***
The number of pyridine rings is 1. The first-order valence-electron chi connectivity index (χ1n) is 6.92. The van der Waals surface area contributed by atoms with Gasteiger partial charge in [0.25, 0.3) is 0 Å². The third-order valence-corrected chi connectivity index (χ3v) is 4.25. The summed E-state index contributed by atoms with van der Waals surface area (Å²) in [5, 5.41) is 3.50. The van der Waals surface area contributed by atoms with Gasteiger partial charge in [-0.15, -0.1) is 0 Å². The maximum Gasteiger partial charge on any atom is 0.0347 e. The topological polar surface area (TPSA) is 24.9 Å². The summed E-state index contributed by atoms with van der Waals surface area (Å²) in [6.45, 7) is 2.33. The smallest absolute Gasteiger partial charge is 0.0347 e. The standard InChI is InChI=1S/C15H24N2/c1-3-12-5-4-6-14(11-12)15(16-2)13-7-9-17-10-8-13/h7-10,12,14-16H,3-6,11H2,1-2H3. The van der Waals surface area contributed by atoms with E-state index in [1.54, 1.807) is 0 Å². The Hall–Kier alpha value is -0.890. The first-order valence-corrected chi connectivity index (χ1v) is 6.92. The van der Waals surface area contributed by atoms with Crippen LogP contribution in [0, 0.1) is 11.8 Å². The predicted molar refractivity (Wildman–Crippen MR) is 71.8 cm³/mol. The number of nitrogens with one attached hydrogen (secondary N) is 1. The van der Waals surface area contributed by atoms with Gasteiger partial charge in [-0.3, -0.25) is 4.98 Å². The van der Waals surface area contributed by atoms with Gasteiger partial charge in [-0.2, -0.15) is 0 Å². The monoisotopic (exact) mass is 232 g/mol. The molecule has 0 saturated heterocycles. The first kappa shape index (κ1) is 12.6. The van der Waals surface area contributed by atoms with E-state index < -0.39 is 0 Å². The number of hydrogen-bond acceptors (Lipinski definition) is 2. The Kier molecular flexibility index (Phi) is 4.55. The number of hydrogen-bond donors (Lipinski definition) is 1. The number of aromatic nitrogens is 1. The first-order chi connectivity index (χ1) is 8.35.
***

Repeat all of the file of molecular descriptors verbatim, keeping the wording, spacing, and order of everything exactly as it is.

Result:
The number of pyridine rings is 1. The first-order valence-electron chi connectivity index (χ1n) is 6.92. The van der Waals surface area contributed by atoms with Gasteiger partial charge in [0.25, 0.3) is 0 Å². The third-order valence-corrected chi connectivity index (χ3v) is 4.25. The summed E-state index contributed by atoms with van der Waals surface area (Å²) in [5, 5.41) is 3.50. The van der Waals surface area contributed by atoms with Gasteiger partial charge in [-0.15, -0.1) is 0 Å². The maximum Gasteiger partial charge on any atom is 0.0347 e. The topological polar surface area (TPSA) is 24.9 Å². The summed E-state index contributed by atoms with van der Waals surface area (Å²) in [6.45, 7) is 2.33. The smallest absolute Gasteiger partial charge is 0.0347 e. The standard InChI is InChI=1S/C15H24N2/c1-3-12-5-4-6-14(11-12)15(16-2)13-7-9-17-10-8-13/h7-10,12,14-16H,3-6,11H2,1-2H3. The van der Waals surface area contributed by atoms with E-state index in [1.54, 1.807) is 0 Å². The Hall–Kier alpha value is -0.890. The first-order valence-corrected chi connectivity index (χ1v) is 6.92. The van der Waals surface area contributed by atoms with Crippen LogP contribution in [0, 0.1) is 11.8 Å². The predicted molar refractivity (Wildman–Crippen MR) is 71.8 cm³/mol. The number of nitrogens with one attached hydrogen (secondary N) is 1. The van der Waals surface area contributed by atoms with Gasteiger partial charge in [-0.3, -0.25) is 4.98 Å². The van der Waals surface area contributed by atoms with Gasteiger partial charge in [-0.2, -0.15) is 0 Å². The monoisotopic (exact) mass is 232 g/mol. The molecule has 0 saturated heterocycles. The first kappa shape index (κ1) is 12.6. The van der Waals surface area contributed by atoms with E-state index < -0.39 is 0 Å². The number of hydrogen-bond acceptors (Lipinski definition) is 2. The Kier molecular flexibility index (Phi) is 4.55. The number of hydrogen-bond donors (Lipinski definition) is 1. The number of aromatic nitrogens is 1. The first-order chi connectivity index (χ1) is 8.35.